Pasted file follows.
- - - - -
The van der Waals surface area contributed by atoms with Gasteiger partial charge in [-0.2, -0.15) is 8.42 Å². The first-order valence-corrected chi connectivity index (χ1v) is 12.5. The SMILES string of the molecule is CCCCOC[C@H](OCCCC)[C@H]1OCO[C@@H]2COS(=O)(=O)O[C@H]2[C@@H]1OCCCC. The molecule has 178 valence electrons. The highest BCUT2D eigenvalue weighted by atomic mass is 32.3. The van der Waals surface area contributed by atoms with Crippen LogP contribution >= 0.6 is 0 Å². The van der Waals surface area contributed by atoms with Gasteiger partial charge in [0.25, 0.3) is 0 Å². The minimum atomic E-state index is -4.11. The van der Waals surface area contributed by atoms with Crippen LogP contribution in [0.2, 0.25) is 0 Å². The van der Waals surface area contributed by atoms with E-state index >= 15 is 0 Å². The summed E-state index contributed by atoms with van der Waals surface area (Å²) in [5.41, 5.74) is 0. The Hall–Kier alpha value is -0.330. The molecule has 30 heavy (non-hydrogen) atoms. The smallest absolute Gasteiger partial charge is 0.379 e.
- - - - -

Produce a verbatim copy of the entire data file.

The van der Waals surface area contributed by atoms with Gasteiger partial charge in [-0.2, -0.15) is 8.42 Å². The first-order valence-corrected chi connectivity index (χ1v) is 12.5. The SMILES string of the molecule is CCCCOC[C@H](OCCCC)[C@H]1OCO[C@@H]2COS(=O)(=O)O[C@H]2[C@@H]1OCCCC. The molecule has 178 valence electrons. The highest BCUT2D eigenvalue weighted by atomic mass is 32.3. The van der Waals surface area contributed by atoms with Crippen LogP contribution >= 0.6 is 0 Å². The van der Waals surface area contributed by atoms with Gasteiger partial charge in [0.25, 0.3) is 0 Å². The minimum atomic E-state index is -4.11. The van der Waals surface area contributed by atoms with Crippen LogP contribution in [0.2, 0.25) is 0 Å². The van der Waals surface area contributed by atoms with E-state index >= 15 is 0 Å². The summed E-state index contributed by atoms with van der Waals surface area (Å²) in [5.41, 5.74) is 0. The Hall–Kier alpha value is -0.330. The molecule has 30 heavy (non-hydrogen) atoms. The smallest absolute Gasteiger partial charge is 0.379 e.